ISO standard used to improve machining efficiency
STEP-NC is an ISO standard designed to improve machining efficiency between end-users and cutting machine tool manufacturers. Presenters Jim Kosmala and David Odendahl explain the benefits of STEP-NC at the TRAM Aerospace Conference at IMTS.
Computer-aided manufacturing (CAM) systems have provided a challenge for machining processes because there isn't a simple way for end-users to communicate high-level process information from different CAM systems to cutter manufacturers. Presenters Jim Kosmala from Okuma and David Odendahl from Boeing explained how STEP-NC at the TRAM Aerospace Conference at IMTS 2014 in Chicago, Ill., can be used to improve communication between end-users and cutter manufacturers.
STEP-NC is an ISO standard (ISO 10303-2381 and ISO 14649) that can be used to communicate machining process info between end-users and cutting machine tool manufacturers from different CAM systems from different companies in a more synchronized, streamlined process. With STEP-NC, end-users can transfer data between a CAD/CAM to a CNC or a CAD/CAM to a CAD/CAM. This is especially useful, Kosmala said, given technology's prevalence on a day-by-day basis. CAD is computer-aided design. CAM is computer-aided manufacturing. CNC is computer numerical controls.
"We live on our PCs," he said. "We are able to do real things on the plant floor and that's because the technology has allowed us to do so."
Odendahl, an associate technical fellow with Boeing, explained how STEP-NC can be used in the aerospace industry, which is known for having aircraft that lasts up to 60 years in some cases. When a plane needs a new part, Boeing can't just tell them that they should upgrade to the latest and greatest plane because, as Odendahl indicated, it isn't financially practical or feasible. He explained that the STEP-NC program allows the end-user and the manufacturer to avoid the redevelopment process because it allows the user to adjust to the supplier's available CAM system instead of having to bend over backwards for what would otherwise be a relatively simple process.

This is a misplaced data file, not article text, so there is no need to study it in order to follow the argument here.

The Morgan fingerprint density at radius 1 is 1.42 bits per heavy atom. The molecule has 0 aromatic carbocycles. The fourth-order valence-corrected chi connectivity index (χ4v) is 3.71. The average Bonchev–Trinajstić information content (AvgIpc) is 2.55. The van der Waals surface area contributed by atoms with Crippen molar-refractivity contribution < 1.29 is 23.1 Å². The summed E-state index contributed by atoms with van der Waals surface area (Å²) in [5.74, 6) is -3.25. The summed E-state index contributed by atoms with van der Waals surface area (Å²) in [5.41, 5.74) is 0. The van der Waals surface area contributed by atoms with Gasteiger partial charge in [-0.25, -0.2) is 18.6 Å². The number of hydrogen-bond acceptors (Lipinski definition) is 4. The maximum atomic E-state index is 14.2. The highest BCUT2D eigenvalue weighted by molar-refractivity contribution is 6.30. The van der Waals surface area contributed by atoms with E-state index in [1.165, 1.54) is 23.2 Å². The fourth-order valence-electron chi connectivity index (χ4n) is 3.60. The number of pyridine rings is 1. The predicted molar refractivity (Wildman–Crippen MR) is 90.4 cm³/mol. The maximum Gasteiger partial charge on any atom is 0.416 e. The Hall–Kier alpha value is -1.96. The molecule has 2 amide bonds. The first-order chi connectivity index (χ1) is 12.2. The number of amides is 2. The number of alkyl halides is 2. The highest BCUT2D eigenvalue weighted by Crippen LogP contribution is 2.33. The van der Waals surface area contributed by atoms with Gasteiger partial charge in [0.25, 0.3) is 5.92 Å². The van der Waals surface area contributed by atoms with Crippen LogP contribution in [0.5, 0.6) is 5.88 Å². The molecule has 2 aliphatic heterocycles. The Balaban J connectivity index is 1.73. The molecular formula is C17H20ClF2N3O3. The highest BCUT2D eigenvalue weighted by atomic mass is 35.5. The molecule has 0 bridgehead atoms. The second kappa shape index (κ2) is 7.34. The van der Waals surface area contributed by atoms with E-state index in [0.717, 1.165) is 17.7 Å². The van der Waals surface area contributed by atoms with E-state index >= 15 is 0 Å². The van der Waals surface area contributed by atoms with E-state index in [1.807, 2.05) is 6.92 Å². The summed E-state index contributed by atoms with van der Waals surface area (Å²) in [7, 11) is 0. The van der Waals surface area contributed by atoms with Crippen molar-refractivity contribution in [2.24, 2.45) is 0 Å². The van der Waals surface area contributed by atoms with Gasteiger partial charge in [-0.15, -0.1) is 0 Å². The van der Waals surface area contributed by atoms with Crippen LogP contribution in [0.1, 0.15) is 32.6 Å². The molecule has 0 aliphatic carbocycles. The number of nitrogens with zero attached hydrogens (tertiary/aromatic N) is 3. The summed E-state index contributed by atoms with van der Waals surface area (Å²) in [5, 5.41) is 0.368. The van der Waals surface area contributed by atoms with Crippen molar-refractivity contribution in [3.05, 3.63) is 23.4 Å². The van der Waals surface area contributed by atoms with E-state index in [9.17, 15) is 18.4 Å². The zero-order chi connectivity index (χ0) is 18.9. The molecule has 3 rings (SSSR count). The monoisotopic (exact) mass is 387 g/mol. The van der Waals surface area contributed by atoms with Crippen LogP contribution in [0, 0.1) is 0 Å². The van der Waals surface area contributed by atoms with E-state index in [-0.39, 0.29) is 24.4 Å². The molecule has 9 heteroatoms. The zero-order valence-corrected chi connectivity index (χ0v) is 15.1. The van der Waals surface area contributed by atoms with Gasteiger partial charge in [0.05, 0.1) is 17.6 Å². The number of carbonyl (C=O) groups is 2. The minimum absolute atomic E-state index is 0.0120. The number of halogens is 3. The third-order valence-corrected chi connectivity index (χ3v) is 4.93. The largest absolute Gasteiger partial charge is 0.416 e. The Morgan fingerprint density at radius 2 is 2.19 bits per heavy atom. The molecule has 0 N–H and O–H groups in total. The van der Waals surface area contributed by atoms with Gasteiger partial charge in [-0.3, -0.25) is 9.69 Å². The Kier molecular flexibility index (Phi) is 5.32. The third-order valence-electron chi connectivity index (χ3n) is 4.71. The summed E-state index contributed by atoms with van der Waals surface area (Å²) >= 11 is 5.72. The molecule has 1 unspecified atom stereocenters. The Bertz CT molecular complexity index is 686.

"Making change is hard," Odendahl said. "What's even harder is changing infrastructure and data-sharing between people and different groups and that's what we're doing here."
The standard also may allow more direct comparisons among machine tools, helping end-users better choose which machines should manufacture certain parts to improve throughput.
- Chris Vavra, content specialist, CFE Media, email@example.com
Learn more about STEP-NC below.
See below for some history about STEP-NC.
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